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Merrill Lynch Cuts Advisor Compensation to Control Costs

The brokerage is keeping 3 percent of advisors’ production credit each month.

Bank of America’s Merrill Lynch revealed its 2019 compensation plan for its advisors on Thursday that included a trim to advisor compensation meant to reduce the brokerage’s highest cost and encourage continued growth.

The most significant change to next year’s compensation plan was the brokerage’s decision to alter how it calculates what it pays its 14,820 advisors. In 2019, Merrill Lynch advisors will be compensated for 97 percent of their production credit, down 3 percent compared to 2018, when they were compensated on 100 percent. The change was first reported publicly on Advisorhub.com

To be sure, Merrill Lynch was an “outlier” for not having a so-called holdback on the production credit used to calculate an advisors compensation, Andy Sieg, head of Merrill Lynch Wealth Management, told reporters during a conference all about the changes Thursday evening.

The move wasn’t anything out of the ordinary, said Andy Tasnady, the managing partner of Tasnady & Associates, a consulting firm that works with large broker/dealers on creating compensation plans. He said the holdback is comparable in scope to what Merrill Lynch competitors have done as they try to balance promoting growth and increasing revenue with compensation, their largest expense. “This is more of a tremor, not a major earthquake, and I don’t think it's a signal of any major change or a big shift,” he said.

For example, an advisor with a monthly production credit of $100,000 in 2019 will be compensated through Merrill Lynch’s plan, or growth grid, for $97,000. That means some advisors stand to earn less in 2019 but if the same policy had been in place this year, more than 90 percent of the advisors who are growing their business and reaping improved awards would have been net positive, the brokerage said.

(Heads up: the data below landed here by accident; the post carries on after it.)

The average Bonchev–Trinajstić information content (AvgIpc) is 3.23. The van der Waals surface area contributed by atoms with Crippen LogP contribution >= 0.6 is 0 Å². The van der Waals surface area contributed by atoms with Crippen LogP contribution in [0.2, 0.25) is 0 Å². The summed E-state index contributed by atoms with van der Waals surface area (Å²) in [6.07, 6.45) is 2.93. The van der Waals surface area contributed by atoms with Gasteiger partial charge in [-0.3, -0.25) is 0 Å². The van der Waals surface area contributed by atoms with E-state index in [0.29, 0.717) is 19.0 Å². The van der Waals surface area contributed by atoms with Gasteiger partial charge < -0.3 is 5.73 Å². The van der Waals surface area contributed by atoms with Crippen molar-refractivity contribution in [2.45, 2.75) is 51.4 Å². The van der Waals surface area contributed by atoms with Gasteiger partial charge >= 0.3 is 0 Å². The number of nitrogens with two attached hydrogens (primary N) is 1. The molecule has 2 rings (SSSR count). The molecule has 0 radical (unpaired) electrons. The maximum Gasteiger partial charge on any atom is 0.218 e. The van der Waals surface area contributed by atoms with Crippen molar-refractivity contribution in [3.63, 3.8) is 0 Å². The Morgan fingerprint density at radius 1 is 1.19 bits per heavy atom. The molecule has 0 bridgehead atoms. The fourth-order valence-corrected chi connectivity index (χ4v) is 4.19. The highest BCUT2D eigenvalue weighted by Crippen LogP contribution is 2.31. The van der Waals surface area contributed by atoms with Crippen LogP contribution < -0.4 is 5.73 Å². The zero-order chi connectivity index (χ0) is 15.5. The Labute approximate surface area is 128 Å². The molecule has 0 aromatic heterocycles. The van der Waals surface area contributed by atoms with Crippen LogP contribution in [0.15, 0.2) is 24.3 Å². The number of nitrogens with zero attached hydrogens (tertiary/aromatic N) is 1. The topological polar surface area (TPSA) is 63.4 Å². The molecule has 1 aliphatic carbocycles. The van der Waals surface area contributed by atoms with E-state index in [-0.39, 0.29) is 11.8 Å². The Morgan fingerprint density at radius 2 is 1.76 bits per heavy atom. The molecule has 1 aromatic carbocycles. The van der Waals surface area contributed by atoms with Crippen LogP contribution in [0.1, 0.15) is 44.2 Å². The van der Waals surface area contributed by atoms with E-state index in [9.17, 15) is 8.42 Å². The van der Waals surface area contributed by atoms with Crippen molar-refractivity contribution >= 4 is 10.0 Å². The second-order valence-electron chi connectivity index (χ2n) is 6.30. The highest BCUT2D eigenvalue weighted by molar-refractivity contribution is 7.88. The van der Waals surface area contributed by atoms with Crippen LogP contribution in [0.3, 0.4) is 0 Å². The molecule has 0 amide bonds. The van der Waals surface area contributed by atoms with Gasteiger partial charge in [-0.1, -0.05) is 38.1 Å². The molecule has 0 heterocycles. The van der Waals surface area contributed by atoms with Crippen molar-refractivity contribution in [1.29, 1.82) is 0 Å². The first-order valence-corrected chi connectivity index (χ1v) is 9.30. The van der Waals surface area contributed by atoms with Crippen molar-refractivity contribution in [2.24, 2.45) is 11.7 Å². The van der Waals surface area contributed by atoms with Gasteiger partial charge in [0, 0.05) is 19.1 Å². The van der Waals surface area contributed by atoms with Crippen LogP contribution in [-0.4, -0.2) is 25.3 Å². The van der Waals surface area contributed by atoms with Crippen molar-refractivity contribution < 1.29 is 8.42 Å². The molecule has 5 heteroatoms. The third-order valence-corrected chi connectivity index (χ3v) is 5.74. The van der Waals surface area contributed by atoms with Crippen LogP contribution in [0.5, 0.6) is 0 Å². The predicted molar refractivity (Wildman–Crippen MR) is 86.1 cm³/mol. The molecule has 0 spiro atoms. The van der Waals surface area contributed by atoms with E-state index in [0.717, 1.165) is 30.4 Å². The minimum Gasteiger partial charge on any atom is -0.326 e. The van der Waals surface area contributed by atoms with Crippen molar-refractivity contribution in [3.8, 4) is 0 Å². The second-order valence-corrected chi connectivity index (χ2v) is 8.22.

Production credits are represented as a dollar amount but are not equivalent to the revenue an advisor generates for the firm, because advisors are paid less on a dollar-for-dollar basis for some products and services, a Merrill Lynch employee familiar with the compensation structure told WealthManagement.com.

Merrill Lynch also put a $4,000 cap on what the 3 percent trim to compensated production credit can equate to, a break for higher producers. For example, a financial advisor with a monthly production credit of $200,000 would be compensated for $196,000 (even though a 3 percent cut of $200,000 would mean a $6,000 reduction).

“Our [2019] compensation plan is designed to continue growth and performance and to make sure our growth is sustainable,” Sieg said. He also said advisor compensation will reach record levels in 2018 and the brokerage still expects to beat that total next year.

Unlike other methods brokers use to reduce compensation, such as “stretching” their grids to eliminate some advisors from the pool of award earners, Tasnady said paying a lower percentage of production credit is more transparent. They can easily calculate what they can expect to make relative to their production credit without any product or service bias, he said.

Client assets continue to flow to fee-based accounts but there are still many advisors with businesses generating predominantly from brokerage revenue.

Sieg told reporters that changes to the compensation plan were made based on feedback from the thundering herd, as well as input from a compensation committee comprised of advisors. But one registered investment advisor called the changes “insane” on Twitter.

The brokerage also made changes to and raised the hurdles of its grid that awards advisors for bringing in new business. Beginning next year, Merrill Lynch advisors will accumulate anywhere from one to four credits, based on the investable assets of each new household, and will need six household credits to qualify for the growth award, an additional 2 percent bump to the compensation paid based on their production credit.

In the previous compensation plan, advisors needed a total of five new households with at least $250,000 of investable assets.

Along with the six household credits, advisors’ net new asset and liability flow requirements in the new plan remained at 5 percent of prior year-end balances with a maximum hurdle of $15 million.

Minimum hurdle requirements are also still in place. Advisors who don’t accumulate four new household credits and achieve new asset and liability flows at 2.5 percent of prior year end balances, with a maximum hurdle of $7.5 million, will face a 2 percent reduction.

To continue to encourage advisors to refer clients to Bank of America, Merrill Lynch increased the financial incentives it pays advisors for checking and savings account balances to 14 basis points, up from 4.

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